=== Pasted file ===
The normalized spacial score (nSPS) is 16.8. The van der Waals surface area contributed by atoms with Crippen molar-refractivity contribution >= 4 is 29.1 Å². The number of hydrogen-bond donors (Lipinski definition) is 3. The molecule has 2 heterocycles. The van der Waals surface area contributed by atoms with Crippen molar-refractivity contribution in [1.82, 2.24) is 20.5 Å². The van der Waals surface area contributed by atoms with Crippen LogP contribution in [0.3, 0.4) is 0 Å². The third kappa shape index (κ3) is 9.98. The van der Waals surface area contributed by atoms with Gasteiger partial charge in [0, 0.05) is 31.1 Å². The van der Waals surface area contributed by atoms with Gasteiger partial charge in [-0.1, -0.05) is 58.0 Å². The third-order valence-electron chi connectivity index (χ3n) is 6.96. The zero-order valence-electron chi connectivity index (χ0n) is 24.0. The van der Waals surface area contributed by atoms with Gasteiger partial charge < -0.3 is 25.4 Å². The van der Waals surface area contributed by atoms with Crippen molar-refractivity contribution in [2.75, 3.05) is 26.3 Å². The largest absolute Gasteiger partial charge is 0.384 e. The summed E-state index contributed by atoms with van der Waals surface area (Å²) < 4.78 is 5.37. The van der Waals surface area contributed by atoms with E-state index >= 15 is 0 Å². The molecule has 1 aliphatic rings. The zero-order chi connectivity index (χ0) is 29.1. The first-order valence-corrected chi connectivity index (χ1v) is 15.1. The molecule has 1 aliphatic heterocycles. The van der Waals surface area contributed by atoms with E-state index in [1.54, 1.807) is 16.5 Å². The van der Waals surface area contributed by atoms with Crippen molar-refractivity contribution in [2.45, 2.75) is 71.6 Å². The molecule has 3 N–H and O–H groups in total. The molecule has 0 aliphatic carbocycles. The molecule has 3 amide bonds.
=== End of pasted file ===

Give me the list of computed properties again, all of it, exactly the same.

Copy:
The normalized spacial score (nSPS) is 16.8. The van der Waals surface area contributed by atoms with Crippen molar-refractivity contribution >= 4 is 29.1 Å². The number of hydrogen-bond donors (Lipinski definition) is 3. The molecule has 2 heterocycles. The van der Waals surface area contributed by atoms with Crippen molar-refractivity contribution in [1.82, 2.24) is 20.5 Å². The van der Waals surface area contributed by atoms with Crippen LogP contribution in [0.3, 0.4) is 0 Å². The third kappa shape index (κ3) is 9.98. The van der Waals surface area contributed by atoms with Gasteiger partial charge in [0, 0.05) is 31.1 Å². The van der Waals surface area contributed by atoms with Gasteiger partial charge in [-0.1, -0.05) is 58.0 Å². The third-order valence-electron chi connectivity index (χ3n) is 6.96. The zero-order valence-electron chi connectivity index (χ0n) is 24.0. The van der Waals surface area contributed by atoms with Gasteiger partial charge < -0.3 is 25.4 Å². The van der Waals surface area contributed by atoms with Crippen molar-refractivity contribution in [2.75, 3.05) is 26.3 Å². The largest absolute Gasteiger partial charge is 0.384 e. The summed E-state index contributed by atoms with van der Waals surface area (Å²) < 4.78 is 5.37. The van der Waals surface area contributed by atoms with E-state index >= 15 is 0 Å². The molecule has 1 aliphatic rings. The zero-order chi connectivity index (χ0) is 29.1. The first-order valence-corrected chi connectivity index (χ1v) is 15.1. The molecule has 1 aliphatic heterocycles. The van der Waals surface area contributed by atoms with E-state index in [1.54, 1.807) is 16.5 Å². The van der Waals surface area contributed by atoms with Crippen molar-refractivity contribution in [2.45, 2.75) is 71.6 Å². The molecule has 3 N–H and O–H groups in total. The molecule has 0 aliphatic carbocycles. The molecule has 3 amide bonds.